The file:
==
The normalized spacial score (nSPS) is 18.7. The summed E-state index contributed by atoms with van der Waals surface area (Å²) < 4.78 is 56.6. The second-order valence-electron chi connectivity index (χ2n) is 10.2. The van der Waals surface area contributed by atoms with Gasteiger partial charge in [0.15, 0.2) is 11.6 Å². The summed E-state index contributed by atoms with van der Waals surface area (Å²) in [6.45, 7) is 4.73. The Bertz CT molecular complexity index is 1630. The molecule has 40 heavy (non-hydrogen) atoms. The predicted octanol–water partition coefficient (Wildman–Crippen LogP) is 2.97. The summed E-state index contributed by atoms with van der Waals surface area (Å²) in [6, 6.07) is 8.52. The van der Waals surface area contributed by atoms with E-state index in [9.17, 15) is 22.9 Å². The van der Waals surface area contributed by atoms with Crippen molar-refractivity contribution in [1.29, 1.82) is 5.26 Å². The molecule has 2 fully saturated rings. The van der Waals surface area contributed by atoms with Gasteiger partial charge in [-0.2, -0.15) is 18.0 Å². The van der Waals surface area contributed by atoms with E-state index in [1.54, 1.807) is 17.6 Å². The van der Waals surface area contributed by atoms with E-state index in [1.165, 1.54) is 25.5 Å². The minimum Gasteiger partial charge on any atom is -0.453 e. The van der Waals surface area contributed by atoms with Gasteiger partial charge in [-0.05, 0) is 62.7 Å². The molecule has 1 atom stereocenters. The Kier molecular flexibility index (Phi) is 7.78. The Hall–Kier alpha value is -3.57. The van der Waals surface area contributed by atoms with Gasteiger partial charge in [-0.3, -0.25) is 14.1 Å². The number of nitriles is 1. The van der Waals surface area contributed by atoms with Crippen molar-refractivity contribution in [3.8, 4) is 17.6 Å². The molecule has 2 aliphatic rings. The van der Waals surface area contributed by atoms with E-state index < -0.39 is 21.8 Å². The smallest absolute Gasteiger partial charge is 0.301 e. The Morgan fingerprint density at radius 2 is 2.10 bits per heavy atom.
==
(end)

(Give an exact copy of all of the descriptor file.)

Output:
The normalized spacial score (nSPS) is 18.7. The summed E-state index contributed by atoms with van der Waals surface area (Å²) < 4.78 is 56.6. The second-order valence-electron chi connectivity index (χ2n) is 10.2. The van der Waals surface area contributed by atoms with Gasteiger partial charge in [0.15, 0.2) is 11.6 Å². The summed E-state index contributed by atoms with van der Waals surface area (Å²) in [6.45, 7) is 4.73. The Bertz CT molecular complexity index is 1630. The molecule has 40 heavy (non-hydrogen) atoms. The predicted octanol–water partition coefficient (Wildman–Crippen LogP) is 2.97. The summed E-state index contributed by atoms with van der Waals surface area (Å²) in [6, 6.07) is 8.52. The van der Waals surface area contributed by atoms with E-state index in [9.17, 15) is 22.9 Å². The van der Waals surface area contributed by atoms with Crippen molar-refractivity contribution in [1.29, 1.82) is 5.26 Å². The molecule has 2 fully saturated rings. The van der Waals surface area contributed by atoms with Gasteiger partial charge in [-0.2, -0.15) is 18.0 Å². The van der Waals surface area contributed by atoms with E-state index in [1.54, 1.807) is 17.6 Å². The van der Waals surface area contributed by atoms with E-state index in [1.165, 1.54) is 25.5 Å². The minimum Gasteiger partial charge on any atom is -0.453 e. The van der Waals surface area contributed by atoms with Gasteiger partial charge in [-0.05, 0) is 62.7 Å². The molecule has 1 atom stereocenters. The Kier molecular flexibility index (Phi) is 7.78. The Hall–Kier alpha value is -3.57. The van der Waals surface area contributed by atoms with Gasteiger partial charge in [-0.3, -0.25) is 14.1 Å². The number of nitriles is 1. The van der Waals surface area contributed by atoms with Crippen molar-refractivity contribution in [3.8, 4) is 17.6 Å². The molecule has 2 aliphatic rings. The van der Waals surface area contributed by atoms with E-state index < -0.39 is 21.8 Å². The smallest absolute Gasteiger partial charge is 0.301 e. The Morgan fingerprint density at radius 2 is 2.10 bits per heavy atom.